Widely considered the founder of modern philosophy, René Descartes followed a Euclidean model in developing his revolutionary ideas. Probe his famous "I think, therefore I am" argument along with some of his theological and scientific views, focusing on what his method owes to mathematics.

31 min
Spinoza and Jefferson

23: Spinoza and Jefferson

This lecture profiles two heirs of the methods of demonstrative science as described by Aristotle, exemplified by Euclid, and reaffirmed by Descartes. Spinoza used geometric rigor to construct his philosophical system, while Jefferson gave the Declaration of Independence the form of a Euclidean proof.

31 min
Consensus and Optimism in the 18th Century

24: Consensus and Optimism in the 18th Century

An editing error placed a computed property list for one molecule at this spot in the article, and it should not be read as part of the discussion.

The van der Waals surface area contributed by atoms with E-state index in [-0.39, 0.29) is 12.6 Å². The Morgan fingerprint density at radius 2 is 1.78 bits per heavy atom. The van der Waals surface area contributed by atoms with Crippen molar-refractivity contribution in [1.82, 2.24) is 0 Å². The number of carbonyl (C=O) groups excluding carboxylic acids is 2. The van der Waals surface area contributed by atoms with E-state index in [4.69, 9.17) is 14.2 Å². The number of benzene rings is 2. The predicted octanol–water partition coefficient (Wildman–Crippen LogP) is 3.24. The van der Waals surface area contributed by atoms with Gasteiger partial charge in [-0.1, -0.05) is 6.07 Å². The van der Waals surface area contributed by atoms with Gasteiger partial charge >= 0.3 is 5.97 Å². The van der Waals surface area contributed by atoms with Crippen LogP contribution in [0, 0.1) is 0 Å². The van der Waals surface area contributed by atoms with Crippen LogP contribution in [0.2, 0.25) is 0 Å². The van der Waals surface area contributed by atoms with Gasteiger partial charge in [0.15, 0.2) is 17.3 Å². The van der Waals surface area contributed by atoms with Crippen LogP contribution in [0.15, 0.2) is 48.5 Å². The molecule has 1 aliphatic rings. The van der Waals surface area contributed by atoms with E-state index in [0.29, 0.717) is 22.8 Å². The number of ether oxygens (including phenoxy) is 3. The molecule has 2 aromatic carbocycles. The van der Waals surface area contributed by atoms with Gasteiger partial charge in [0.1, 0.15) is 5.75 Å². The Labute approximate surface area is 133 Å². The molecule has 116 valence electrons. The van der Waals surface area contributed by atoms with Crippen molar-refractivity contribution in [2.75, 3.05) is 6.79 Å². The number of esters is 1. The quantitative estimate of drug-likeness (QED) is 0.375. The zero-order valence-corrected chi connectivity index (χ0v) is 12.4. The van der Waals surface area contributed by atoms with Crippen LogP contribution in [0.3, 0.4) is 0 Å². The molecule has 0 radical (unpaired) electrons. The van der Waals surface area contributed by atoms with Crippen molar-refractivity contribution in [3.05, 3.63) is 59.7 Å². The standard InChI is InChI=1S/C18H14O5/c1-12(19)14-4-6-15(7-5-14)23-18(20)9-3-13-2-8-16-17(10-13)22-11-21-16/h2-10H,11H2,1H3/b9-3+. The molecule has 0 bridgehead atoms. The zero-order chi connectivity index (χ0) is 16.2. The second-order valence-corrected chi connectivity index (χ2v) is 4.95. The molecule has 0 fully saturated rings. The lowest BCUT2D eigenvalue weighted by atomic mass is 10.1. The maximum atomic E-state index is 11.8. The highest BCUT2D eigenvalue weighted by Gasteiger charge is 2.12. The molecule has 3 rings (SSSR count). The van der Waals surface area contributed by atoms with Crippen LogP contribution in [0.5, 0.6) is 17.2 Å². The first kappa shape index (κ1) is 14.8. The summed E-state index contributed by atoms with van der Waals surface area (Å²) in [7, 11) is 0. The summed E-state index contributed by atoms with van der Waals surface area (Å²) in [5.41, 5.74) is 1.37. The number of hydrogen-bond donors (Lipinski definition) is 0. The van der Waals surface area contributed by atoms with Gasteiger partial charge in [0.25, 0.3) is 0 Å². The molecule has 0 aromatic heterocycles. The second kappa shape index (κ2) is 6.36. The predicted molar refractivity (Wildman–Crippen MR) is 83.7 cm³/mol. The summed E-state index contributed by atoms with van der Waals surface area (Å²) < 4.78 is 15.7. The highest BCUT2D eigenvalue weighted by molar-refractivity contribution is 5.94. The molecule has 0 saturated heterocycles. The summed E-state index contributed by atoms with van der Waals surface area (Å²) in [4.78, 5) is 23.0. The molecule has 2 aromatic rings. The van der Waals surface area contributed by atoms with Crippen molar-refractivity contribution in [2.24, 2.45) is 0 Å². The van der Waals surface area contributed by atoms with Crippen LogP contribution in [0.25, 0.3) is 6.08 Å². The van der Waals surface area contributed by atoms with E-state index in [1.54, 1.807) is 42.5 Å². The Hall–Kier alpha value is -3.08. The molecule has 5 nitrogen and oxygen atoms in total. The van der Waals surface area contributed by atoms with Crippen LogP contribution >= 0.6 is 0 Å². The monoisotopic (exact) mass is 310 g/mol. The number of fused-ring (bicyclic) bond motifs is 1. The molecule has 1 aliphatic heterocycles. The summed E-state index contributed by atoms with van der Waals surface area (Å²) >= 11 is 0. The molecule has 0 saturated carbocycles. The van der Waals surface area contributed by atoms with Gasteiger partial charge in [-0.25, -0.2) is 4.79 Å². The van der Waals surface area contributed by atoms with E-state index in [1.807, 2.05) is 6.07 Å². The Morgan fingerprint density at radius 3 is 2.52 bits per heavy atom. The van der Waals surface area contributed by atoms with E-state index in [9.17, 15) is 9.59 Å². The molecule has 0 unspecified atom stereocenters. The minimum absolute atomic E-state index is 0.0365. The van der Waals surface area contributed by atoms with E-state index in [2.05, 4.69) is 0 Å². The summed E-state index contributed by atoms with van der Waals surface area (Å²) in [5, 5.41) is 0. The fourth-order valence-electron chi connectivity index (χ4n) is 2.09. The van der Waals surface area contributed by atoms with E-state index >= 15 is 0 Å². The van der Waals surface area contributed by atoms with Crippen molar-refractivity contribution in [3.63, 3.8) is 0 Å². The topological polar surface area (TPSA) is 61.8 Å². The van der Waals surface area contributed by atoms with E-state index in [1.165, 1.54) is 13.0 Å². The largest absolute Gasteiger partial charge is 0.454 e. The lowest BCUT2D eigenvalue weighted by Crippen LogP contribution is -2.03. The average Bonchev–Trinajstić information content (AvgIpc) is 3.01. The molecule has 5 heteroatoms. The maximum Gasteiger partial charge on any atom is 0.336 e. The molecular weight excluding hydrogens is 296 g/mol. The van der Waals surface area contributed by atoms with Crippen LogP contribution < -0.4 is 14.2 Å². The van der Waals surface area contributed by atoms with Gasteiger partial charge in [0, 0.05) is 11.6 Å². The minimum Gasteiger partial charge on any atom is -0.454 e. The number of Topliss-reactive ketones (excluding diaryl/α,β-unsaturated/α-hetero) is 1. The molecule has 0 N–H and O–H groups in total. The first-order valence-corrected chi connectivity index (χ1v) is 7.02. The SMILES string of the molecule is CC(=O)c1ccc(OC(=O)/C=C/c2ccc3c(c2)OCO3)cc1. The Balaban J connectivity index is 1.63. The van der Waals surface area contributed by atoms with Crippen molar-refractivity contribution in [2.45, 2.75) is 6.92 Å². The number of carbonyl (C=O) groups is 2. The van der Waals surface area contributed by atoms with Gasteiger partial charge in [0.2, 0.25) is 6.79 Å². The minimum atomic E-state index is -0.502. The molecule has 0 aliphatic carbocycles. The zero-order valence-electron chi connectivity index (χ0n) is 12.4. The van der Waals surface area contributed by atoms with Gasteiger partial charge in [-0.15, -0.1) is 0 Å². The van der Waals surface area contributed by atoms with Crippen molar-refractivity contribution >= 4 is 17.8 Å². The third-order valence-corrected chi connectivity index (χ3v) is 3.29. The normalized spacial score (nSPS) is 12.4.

Mathematics, says Professor Grabiner, underlies much of 18th-century Western thought. See how Voltaire, Adam Smith, and others applied the power of mathematical precision to philosophy, a trend that helped shape the Enlightenment idea of progress.

31 min
Euclid—Parallels, Without Postulate 5

25: Euclid—Parallels, Without Postulate 5

Having covered the triumphal march of Euclidean geometry into the Age of Enlightenment, you begin the third part of the course, which charts the stunning reversal of the semireligious worship of Euclid. This lecture lays the groundwork by focusing on Euclid's theory of parallel lines.

31 min
Euclid—Parallels, Needing Postulate 5

26: Euclid—Parallels, Needing Postulate 5

Euclid's fifth postulate, on which three of his propositions of parallels hinge, seems far from self-evident, unlike its modern restatement used in geometry textbooks. Work through several proofs that rely on Postulate Five, examining why it is necessary to Euclid's system and why it was so controversial.

30 min
Kant, Causality, and Metaphysics

27: Kant, Causality, and Metaphysics